Friday, February 27, 2015

Kerry's Calling

Another excerpt from Kerry's Calling - to be released in March!

Luke was silent a moment, sipping his drink, then he spoke with a thoughtful wrinkle between his brows. “I wouldn’t say that I prefer celibacy. I don’t know many people who do. It’s a sacrifice, like so many of the other sacrifices we both make to be here. Like being separated from our families, or catching malaria,” he smiled, “or having my truck break down every time I come into town and trying to repair it from my tool kit in the back. This time it was just a flat tire, but once I was stranded on the side of the mountain with an overheated engine for two hours before another vehicle came along and rescued me.”

The conversation moved on then to the trials of operating a motor vehicle in rugged mountainous terrain, but it was the first part of their exchange that Meg recalled off and on throughout the day, and in greater detail before she fell asleep that night. It was the first time they had spoken openly of the question that had recurred to her many times in her acquaintance with Brother Luke. What would make any man, and Luke in particular, take vows of celibacy? In his case at least, it didn’t appear to be an aversion to women. She admired his single-minded devotion to God, if that was his true motivation. She was devoted to God too, of course, but not in the same way— at least, not single-mindedly. Luke probably thought of her as a nun, a sort of Protestant nun, and he would be shocked if he guessed what unspiritual ideas sometimes crossed her mind. Did he guess? She hoped she had not given herself away in her remarks today.

Friday, February 6, 2015

Kerry's Calling

An except from Kerry's Calling, to be released in March:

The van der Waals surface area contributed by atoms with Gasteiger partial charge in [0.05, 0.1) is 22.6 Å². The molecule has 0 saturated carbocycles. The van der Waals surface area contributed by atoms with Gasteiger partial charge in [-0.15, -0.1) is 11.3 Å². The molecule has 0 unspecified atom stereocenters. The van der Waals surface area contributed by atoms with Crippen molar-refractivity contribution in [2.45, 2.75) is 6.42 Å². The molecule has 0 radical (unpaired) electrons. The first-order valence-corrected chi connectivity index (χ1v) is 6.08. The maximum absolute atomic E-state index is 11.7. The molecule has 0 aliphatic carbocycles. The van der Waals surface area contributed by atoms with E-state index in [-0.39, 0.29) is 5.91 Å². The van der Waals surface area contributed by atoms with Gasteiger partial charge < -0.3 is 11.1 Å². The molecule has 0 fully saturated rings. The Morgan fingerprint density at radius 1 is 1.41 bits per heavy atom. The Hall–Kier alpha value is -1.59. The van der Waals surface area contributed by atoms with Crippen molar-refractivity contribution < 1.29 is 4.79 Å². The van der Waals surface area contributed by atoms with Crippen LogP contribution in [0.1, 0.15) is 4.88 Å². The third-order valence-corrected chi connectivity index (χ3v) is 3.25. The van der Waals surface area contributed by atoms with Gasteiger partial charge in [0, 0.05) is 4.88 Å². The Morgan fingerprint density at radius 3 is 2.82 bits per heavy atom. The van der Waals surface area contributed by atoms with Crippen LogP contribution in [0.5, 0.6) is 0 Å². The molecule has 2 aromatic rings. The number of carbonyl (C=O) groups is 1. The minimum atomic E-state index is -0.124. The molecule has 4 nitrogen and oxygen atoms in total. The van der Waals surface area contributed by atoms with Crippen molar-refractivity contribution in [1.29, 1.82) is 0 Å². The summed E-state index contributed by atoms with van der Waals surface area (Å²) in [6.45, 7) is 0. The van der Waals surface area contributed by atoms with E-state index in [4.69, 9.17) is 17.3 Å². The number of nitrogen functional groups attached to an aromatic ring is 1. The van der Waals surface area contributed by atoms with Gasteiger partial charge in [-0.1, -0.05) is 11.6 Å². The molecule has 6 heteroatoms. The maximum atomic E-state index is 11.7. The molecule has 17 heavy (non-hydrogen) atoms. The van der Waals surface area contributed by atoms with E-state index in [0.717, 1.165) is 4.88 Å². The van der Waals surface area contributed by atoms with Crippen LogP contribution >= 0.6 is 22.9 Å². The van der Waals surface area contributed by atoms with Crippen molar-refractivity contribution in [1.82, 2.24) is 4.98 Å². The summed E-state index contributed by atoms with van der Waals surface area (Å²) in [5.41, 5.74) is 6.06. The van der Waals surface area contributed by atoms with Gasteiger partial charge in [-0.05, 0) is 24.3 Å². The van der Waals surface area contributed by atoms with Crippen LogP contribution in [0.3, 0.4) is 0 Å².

“You’re thinking about leaving? You mean, quitting? But, Chad, why? What’s wrong?”
          “Oh, there are a lot of reasons,” he sighed. “Any one by itself probably wouldn’t be enough, but...”
            He was silent for a long time, while she watched his face. Finally he glanced at her and realized that she was still waiting for an answer.
            “I guess it all started a year ago, when I was home on furlough,” he began. “You know about the girl I was going to marry—Laura. We had a rather whirlwind courtship, and before I came back we got engaged. The plan was for her to apply to Harvest and then I would go home this summer and we would get married. She seemed really happy about it at the time.” His voice trailed off. “Then in February I got an e-mail from her. She wasn’t sure she wanted to leave home and move halfway around the world to a strange country. She wasn’t sure she wanted to live in poverty when she had a proper job making good money in England. She wasn’t sure she loved me enough. And that was that.”
            “I’m sorry, Chad,” Kerry said softly. She knew there was no easy answer that would take away that pain. She could only listen.
            He shrugged. “I told myself all the things that people do in a situation like that. I would get over it. It wasn’t meant to be. It was God’s will. All those things. But right after that I fell ill with malaria. I couldn’t work; I couldn’t do anything but lie around burning up with fever and shivering with chills and wanting to die. I felt so dreadful. And—well, I know this sounds idiotic, but I kept wishing my mum was there to take care of me, but she was so far away and I felt so alone, like the whole world had forgotten about me.”